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home : commentary : commentary December 16, 2018

Remembering Rwanda
Message of Kibeho helps to shine light on still obscure genocide
Peace Advocate – Immaculee Ilibagiza, left, encourages a woman whose family was killed in the genocide to reconcile with her neighbors, also pictured, who were believed to have participated in some of the murders.
Peace Advocate – Immaculee Ilibagiza, left, encourages a woman whose family was killed in the genocide to reconcile with her neighbors, also pictured, who were believed to have participated in some of the murders.

The feature story appearing in this Monitor issue (page 22) about the 30th anniversary of the Marian apparitions in Kibeho, Rwanda prompts reflection on the complex and anguished history that followed the Vatican-approved visions.  It is a history that far too few people around the world understood well, or recall now, despite the enormity of its horror.

The Rwandan genocide marks one of the most shameful chapters of modern times. By most accounts, 800,000 Rwandans – men, women and children – were slaughtered by their countrymen and, in many cases, their next-door-neighbors – in the 100 days that followed the April, 1994 assassination of the nation’s president.  The massacre was the culmination of intensifying animosity between the two ethnic groups – the Hutus and Tutsis – and the civil war that had preceded it. 

Added to the devastation of the genocide was the abysmally inadequate and misguided conduct of the international community, which largely stood by and allowed the unleashed evil to run its course.  So clear was the failure of world leaders in acknowledging these acts for what they were – genocide – and committing the will and the resources needed to effectively bring it to an end that both the secretary general of the United Nations and the President of the United States would later repent of their inaction and extend formal apologies.  The Rwandan genocide rightfully came to be known as “the world’s tragedy.”

While the Rwandan genocide is indeed an inextricable part of the world’s history, it is also a uniquely Catholic tragedy, bringing with it a staggering blow to the Church and her people.  Rwanda is a predominantly Catholic country with both Hutus and Tutsis numbered among the faithful.  While criticism was levied against the Church for not doing enough to help people seeking refuge, and indeed there were confirmed instances of some Church workers not doing enough or being complicit in the killings, the overwhelming truth is that the Church was also under attack in the genocide and suffered immeasurable losses.

Nothing could bring this into better focus than this archived article from Catholic News Service, dated Dec. 5, 1994:



VATICAN CITY (CNS) – Pope John Paul II has named apostolic administrators to three dioceses in Rwanda whose bishops were murdered during the African nation’s savage civil war. At the same time, the pope named apostolic administrators for another Rwandan diocese whose bishop has been missing since June and is feared dead, and for a fifth diocese whose bishop is in exile. The appointments were announced Dec. 3 at the Vatican.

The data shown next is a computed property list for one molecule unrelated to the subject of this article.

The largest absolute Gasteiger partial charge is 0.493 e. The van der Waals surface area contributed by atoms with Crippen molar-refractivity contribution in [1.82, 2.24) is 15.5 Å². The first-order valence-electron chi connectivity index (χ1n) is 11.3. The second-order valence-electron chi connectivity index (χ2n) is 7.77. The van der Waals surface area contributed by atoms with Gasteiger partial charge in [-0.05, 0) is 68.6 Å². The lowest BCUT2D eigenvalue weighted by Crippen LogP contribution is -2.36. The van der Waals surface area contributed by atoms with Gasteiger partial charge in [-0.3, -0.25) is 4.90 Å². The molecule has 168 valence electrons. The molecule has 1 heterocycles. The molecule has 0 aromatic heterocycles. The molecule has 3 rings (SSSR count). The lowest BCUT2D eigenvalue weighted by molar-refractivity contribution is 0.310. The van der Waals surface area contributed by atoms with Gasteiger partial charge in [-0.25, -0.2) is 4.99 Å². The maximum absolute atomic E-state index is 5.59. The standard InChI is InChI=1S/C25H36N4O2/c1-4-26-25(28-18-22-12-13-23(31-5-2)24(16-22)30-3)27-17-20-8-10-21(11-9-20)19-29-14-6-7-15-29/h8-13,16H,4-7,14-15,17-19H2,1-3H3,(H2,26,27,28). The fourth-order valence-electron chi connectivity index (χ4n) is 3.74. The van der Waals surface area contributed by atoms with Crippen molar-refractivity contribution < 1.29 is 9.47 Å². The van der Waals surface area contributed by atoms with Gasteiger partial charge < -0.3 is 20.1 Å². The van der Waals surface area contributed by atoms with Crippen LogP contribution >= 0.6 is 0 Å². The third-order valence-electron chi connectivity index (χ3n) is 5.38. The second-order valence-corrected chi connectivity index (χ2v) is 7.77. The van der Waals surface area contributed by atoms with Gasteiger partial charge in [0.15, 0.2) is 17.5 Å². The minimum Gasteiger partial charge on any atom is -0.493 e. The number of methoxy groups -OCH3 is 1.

Before the fighting ignited in April 1994, about 3.3 million Catholics – 44 percent of the Rwandan population – lived in nine dioceses. Three of the country’s remaining four bishops were named apostolic administrators of the vacant dioceses. A Rwandan diocesan priest and a Missionary of Africa were named to head the other sees.

Archbishop Vincent Nsengiyumva of Kigali and Bishops Thaddee Nsengiyumva of Kabgayi and Joseph Ruzindana of Byumba were shot dead last June by Rwandan Tutsi rebels who apparently murdered the clergymen in revenge for the deaths of family members at the hands of Hutu militias.

In response to the escalating violence in 1994, leaders of the Catholic Church throughout the world, most prominently Pope John Paul II, were extremely strident in their pleas for help for the Rwandan people.  The Catholic media captured much of this discourse, with 1994 headlines that read:










It seems surreal that all of this could have happened in most of our lifetimes and that nothing was done to stop it in time.  It is even more unbelievable how little is made of it today.

But for Catholics, the ravages of this genocide are not the end of the Rwandan story.  The redemption that we seek in all things comes in the form of forgiveness, which the people of Rwanda today strive to uphold, even as they struggle with it.

We should be thankful for people like Immaculee  Ilibagiza, the Rwandan survivor who has dedicated her life to not only telling the story of the genocide, but also of the ardent faith of her country. Despite the horrors she faced there and the close brush she had with death herself, Ilibagiza returns to her homeland on missions of peace, trying to build bridges between neighbors who were once murderers and those whose loved ones were killed.  This advocate of peace relives her story many times over as she speaks in schools, parishes and any place where people want to learn about the depths to which humanity can descend and the incontrovertible power of faith. 

It is Ilibagiza’s most recent project, that of spreading the message of Our Lady of Kibeho on the occasion of the 30th anniversary of her apparition, that led to the development of this Monitor story and we are indeed grateful for her cooperation, and that of our own Patrick Dolan, (who works with our Radio and Television Department) whose experience traveling with Ilibagiza is the basis of the feature.  May we all take to heart the transformative gifts of love and forgiveness of which Our Lady spoke, even as we pledge to never forget what happened in Rwanda.

Related Stories:
• Our Lady of Kibeho

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